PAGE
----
Tag Archive: United States

The U.S. semiconductor supply chain’s resilience will meaningfully increase only if current efforts to re-shore fabrication (that is, to situate more facilities that make its key parts in the United States) are met with commensurate efforts to re-shore upstream material production along with downstream assembly, test, and packaging (ATP) of finished microelectronics.

In an interview with Government Technology, Research Analyst Jack Corrigan unpacked the Federal Communication Commission's ban on Chinese telecom technologies.

A CSET report outlined steps state and local governments can take to remove Chinese technologies from critical infrastructure.

The United States will not see the full effects of the Federal Communications Commission's decision to ban sales of Chinese telecom equipment for years to come CSET's Jack Corrigan told Cyberscoop.

CSET's "Banned in D.C." found that few U.S. states have followed the U.S. government’s lead on trying to prohibit the procurement of foreign information and telecommunications technologies.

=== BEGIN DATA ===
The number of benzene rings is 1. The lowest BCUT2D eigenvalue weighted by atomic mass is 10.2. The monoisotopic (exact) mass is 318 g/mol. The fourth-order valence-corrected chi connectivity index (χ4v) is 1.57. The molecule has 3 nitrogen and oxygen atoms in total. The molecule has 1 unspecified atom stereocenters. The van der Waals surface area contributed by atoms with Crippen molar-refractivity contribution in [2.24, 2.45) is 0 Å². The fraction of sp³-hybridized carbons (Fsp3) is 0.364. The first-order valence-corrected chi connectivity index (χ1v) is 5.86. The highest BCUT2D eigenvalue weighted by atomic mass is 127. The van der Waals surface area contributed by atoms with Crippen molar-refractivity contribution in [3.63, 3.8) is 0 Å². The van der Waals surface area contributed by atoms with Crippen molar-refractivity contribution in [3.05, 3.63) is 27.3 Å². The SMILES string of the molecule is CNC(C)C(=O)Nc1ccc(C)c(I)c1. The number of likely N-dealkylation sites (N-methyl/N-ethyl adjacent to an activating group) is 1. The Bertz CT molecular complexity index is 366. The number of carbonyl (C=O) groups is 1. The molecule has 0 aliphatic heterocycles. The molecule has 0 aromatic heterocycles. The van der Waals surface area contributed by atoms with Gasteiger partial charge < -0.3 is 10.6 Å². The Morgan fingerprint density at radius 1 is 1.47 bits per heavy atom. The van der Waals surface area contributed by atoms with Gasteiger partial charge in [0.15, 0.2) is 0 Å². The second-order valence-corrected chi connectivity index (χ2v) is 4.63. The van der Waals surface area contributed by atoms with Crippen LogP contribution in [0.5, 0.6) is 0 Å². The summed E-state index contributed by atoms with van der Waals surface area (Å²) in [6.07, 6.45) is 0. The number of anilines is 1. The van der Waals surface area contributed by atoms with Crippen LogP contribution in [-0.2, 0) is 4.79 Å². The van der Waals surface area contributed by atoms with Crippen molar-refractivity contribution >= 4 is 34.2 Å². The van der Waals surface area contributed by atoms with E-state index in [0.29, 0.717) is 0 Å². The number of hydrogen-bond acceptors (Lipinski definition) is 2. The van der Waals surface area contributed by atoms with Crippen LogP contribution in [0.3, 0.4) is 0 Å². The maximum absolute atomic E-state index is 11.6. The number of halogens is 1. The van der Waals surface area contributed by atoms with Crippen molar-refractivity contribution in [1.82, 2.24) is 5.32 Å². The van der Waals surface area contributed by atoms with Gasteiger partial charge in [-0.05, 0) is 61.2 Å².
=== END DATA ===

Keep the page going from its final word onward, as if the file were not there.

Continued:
The Future of Artificial Intelligence

CQ Researcher
| November 25, 2022

CSET Lead Analyst William Hannas shared his thoughts on the future of artificial intelligence and the global AI race between the United States and China.

How Scientists Can Inform Policy Decisions

| November 8, 2022

In an opinion piece for Nature, CSET's Director Dewey Murdick draws from his own experiences and expertise to share how scientists and other technical experts can inform valuable policy decisions and communicate with policymakers.

Funding from the CHIPS and Science Act is expected to build new semiconductor manufacturing plants, but to staff new fabs, Research Analyst Will Hunt estimates a need for more than 3,000 high-tech workers.

In an opinion piece for Scientific American, Dakota Cary discussed why civilian satellites must be designated as critical infrastructure.

Congress, China, and the Plan to Compete

The Wire China
| August 7, 2022

A key provision in the final CHIPS and Science Act that was dropped would have made high-skilled immigration to work in the U.S. easier. A CSET study estimated new semiconductor manufacturing plants may require 3,500 foreign-born high-skilled workers.